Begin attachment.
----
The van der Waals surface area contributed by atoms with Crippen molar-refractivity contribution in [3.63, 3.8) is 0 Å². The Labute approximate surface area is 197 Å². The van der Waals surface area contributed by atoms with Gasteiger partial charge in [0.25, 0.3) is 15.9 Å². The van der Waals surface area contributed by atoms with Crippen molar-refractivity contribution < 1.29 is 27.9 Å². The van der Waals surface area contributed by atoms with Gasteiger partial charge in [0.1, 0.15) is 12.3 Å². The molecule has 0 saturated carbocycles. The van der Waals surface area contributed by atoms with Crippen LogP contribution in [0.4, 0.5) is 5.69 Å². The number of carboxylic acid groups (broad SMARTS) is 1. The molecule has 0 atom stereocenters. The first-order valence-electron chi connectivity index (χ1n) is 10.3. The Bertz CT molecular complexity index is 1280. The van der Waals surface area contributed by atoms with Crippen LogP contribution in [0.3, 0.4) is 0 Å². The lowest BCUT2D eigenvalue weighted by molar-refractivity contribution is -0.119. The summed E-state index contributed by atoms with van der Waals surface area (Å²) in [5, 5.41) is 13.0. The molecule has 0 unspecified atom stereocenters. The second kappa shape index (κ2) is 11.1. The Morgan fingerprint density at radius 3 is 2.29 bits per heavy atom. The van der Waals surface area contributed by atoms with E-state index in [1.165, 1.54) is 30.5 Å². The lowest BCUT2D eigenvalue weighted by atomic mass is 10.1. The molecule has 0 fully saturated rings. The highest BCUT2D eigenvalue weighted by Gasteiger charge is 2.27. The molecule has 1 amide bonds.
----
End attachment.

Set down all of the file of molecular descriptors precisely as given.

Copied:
The van der Waals surface area contributed by atoms with Crippen molar-refractivity contribution in [3.63, 3.8) is 0 Å². The Labute approximate surface area is 197 Å². The van der Waals surface area contributed by atoms with Gasteiger partial charge in [0.25, 0.3) is 15.9 Å². The van der Waals surface area contributed by atoms with Crippen molar-refractivity contribution < 1.29 is 27.9 Å². The van der Waals surface area contributed by atoms with Gasteiger partial charge in [0.1, 0.15) is 12.3 Å². The molecule has 0 saturated carbocycles. The van der Waals surface area contributed by atoms with Crippen LogP contribution in [0.4, 0.5) is 5.69 Å². The number of carboxylic acid groups (broad SMARTS) is 1. The molecule has 0 atom stereocenters. The first-order valence-electron chi connectivity index (χ1n) is 10.3. The Bertz CT molecular complexity index is 1280. The van der Waals surface area contributed by atoms with Crippen LogP contribution in [0.3, 0.4) is 0 Å². The lowest BCUT2D eigenvalue weighted by molar-refractivity contribution is -0.119. The summed E-state index contributed by atoms with van der Waals surface area (Å²) in [5, 5.41) is 13.0. The molecule has 0 unspecified atom stereocenters. The second kappa shape index (κ2) is 11.1. The Morgan fingerprint density at radius 3 is 2.29 bits per heavy atom. The van der Waals surface area contributed by atoms with E-state index in [1.165, 1.54) is 30.5 Å². The lowest BCUT2D eigenvalue weighted by atomic mass is 10.1. The molecule has 0 fully saturated rings. The highest BCUT2D eigenvalue weighted by Gasteiger charge is 2.27. The molecule has 1 amide bonds.